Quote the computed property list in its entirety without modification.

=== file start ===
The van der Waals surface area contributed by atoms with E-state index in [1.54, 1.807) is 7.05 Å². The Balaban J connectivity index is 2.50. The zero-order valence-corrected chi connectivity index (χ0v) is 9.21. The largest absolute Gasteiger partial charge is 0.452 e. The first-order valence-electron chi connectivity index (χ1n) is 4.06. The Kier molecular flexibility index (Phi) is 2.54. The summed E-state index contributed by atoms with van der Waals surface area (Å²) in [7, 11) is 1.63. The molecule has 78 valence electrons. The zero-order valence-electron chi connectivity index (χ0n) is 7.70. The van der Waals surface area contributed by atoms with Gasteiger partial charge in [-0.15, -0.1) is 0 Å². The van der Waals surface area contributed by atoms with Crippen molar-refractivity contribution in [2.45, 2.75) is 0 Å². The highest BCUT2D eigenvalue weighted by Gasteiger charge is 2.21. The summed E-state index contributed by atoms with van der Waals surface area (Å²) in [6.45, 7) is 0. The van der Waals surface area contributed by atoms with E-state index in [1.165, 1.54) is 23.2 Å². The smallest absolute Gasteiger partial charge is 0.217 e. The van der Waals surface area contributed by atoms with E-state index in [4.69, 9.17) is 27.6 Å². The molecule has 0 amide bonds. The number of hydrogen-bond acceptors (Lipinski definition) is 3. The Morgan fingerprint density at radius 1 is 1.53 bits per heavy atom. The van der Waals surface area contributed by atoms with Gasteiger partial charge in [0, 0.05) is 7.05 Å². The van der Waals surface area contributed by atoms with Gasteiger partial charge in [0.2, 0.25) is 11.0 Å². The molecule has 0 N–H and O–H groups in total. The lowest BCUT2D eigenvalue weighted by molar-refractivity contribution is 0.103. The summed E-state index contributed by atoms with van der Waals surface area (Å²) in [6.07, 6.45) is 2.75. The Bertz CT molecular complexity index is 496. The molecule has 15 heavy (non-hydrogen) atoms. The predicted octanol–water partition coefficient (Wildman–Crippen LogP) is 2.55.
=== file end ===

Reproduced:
The van der Waals surface area contributed by atoms with E-state index in [1.54, 1.807) is 7.05 Å². The Balaban J connectivity index is 2.50. The zero-order valence-corrected chi connectivity index (χ0v) is 9.21. The largest absolute Gasteiger partial charge is 0.452 e. The first-order valence-electron chi connectivity index (χ1n) is 4.06. The Kier molecular flexibility index (Phi) is 2.54. The summed E-state index contributed by atoms with van der Waals surface area (Å²) in [7, 11) is 1.63. The molecule has 78 valence electrons. The zero-order valence-electron chi connectivity index (χ0n) is 7.70. The van der Waals surface area contributed by atoms with Gasteiger partial charge in [-0.15, -0.1) is 0 Å². The van der Waals surface area contributed by atoms with Crippen molar-refractivity contribution in [2.45, 2.75) is 0 Å². The highest BCUT2D eigenvalue weighted by Gasteiger charge is 2.21. The summed E-state index contributed by atoms with van der Waals surface area (Å²) in [6.45, 7) is 0. The van der Waals surface area contributed by atoms with E-state index in [1.165, 1.54) is 23.2 Å². The smallest absolute Gasteiger partial charge is 0.217 e. The van der Waals surface area contributed by atoms with E-state index in [4.69, 9.17) is 27.6 Å². The molecule has 0 amide bonds. The number of hydrogen-bond acceptors (Lipinski definition) is 3. The Morgan fingerprint density at radius 1 is 1.53 bits per heavy atom. The van der Waals surface area contributed by atoms with Gasteiger partial charge in [0, 0.05) is 7.05 Å². The van der Waals surface area contributed by atoms with Gasteiger partial charge in [0.2, 0.25) is 11.0 Å². The molecule has 0 N–H and O–H groups in total. The lowest BCUT2D eigenvalue weighted by molar-refractivity contribution is 0.103. The summed E-state index contributed by atoms with van der Waals surface area (Å²) in [6.07, 6.45) is 2.75. The Bertz CT molecular complexity index is 496. The molecule has 15 heavy (non-hydrogen) atoms. The predicted octanol–water partition coefficient (Wildman–Crippen LogP) is 2.55.